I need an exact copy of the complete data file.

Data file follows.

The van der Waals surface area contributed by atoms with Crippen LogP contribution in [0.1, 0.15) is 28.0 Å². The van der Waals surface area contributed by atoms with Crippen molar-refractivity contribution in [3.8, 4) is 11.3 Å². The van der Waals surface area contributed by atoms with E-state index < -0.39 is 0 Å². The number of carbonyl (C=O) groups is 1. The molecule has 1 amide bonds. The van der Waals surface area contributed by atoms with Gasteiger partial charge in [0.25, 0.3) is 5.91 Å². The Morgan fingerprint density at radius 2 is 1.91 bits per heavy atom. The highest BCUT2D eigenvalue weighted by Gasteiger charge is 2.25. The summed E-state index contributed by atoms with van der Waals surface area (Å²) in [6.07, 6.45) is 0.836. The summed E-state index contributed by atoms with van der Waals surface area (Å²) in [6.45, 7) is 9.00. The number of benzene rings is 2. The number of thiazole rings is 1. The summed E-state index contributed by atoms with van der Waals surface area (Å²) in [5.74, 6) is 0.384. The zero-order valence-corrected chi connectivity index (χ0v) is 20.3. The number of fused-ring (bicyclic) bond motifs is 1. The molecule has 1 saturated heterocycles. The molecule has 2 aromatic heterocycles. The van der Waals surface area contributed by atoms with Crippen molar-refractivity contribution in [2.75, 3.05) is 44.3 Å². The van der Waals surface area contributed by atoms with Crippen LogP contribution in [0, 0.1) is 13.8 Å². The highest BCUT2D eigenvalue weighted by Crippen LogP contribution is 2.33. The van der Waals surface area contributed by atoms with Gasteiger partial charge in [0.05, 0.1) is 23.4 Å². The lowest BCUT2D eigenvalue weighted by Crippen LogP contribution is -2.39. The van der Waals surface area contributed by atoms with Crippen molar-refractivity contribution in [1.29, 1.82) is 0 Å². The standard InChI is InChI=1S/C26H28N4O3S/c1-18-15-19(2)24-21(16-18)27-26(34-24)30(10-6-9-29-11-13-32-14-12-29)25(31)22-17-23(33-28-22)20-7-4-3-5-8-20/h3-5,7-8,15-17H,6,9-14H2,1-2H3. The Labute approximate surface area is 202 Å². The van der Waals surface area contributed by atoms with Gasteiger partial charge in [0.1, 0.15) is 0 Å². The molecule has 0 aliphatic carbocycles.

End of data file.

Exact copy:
The van der Waals surface area contributed by atoms with Crippen LogP contribution in [0.1, 0.15) is 28.0 Å². The van der Waals surface area contributed by atoms with Crippen molar-refractivity contribution in [3.8, 4) is 11.3 Å². The van der Waals surface area contributed by atoms with E-state index < -0.39 is 0 Å². The number of carbonyl (C=O) groups is 1. The molecule has 1 amide bonds. The van der Waals surface area contributed by atoms with Gasteiger partial charge in [0.25, 0.3) is 5.91 Å². The Morgan fingerprint density at radius 2 is 1.91 bits per heavy atom. The highest BCUT2D eigenvalue weighted by Gasteiger charge is 2.25. The summed E-state index contributed by atoms with van der Waals surface area (Å²) in [6.07, 6.45) is 0.836. The summed E-state index contributed by atoms with van der Waals surface area (Å²) in [6.45, 7) is 9.00. The number of benzene rings is 2. The number of thiazole rings is 1. The summed E-state index contributed by atoms with van der Waals surface area (Å²) in [5.74, 6) is 0.384. The zero-order valence-corrected chi connectivity index (χ0v) is 20.3. The number of fused-ring (bicyclic) bond motifs is 1. The molecule has 1 saturated heterocycles. The molecule has 2 aromatic heterocycles. The van der Waals surface area contributed by atoms with Crippen molar-refractivity contribution in [2.75, 3.05) is 44.3 Å². The van der Waals surface area contributed by atoms with Crippen LogP contribution in [0, 0.1) is 13.8 Å². The highest BCUT2D eigenvalue weighted by Crippen LogP contribution is 2.33. The van der Waals surface area contributed by atoms with Gasteiger partial charge in [0.05, 0.1) is 23.4 Å². The lowest BCUT2D eigenvalue weighted by Crippen LogP contribution is -2.39. The van der Waals surface area contributed by atoms with Crippen molar-refractivity contribution in [1.29, 1.82) is 0 Å². The standard InChI is InChI=1S/C26H28N4O3S/c1-18-15-19(2)24-21(16-18)27-26(34-24)30(10-6-9-29-11-13-32-14-12-29)25(31)22-17-23(33-28-22)20-7-4-3-5-8-20/h3-5,7-8,15-17H,6,9-14H2,1-2H3. The Labute approximate surface area is 202 Å². The van der Waals surface area contributed by atoms with Gasteiger partial charge in [0.1, 0.15) is 0 Å². The molecule has 0 aliphatic carbocycles.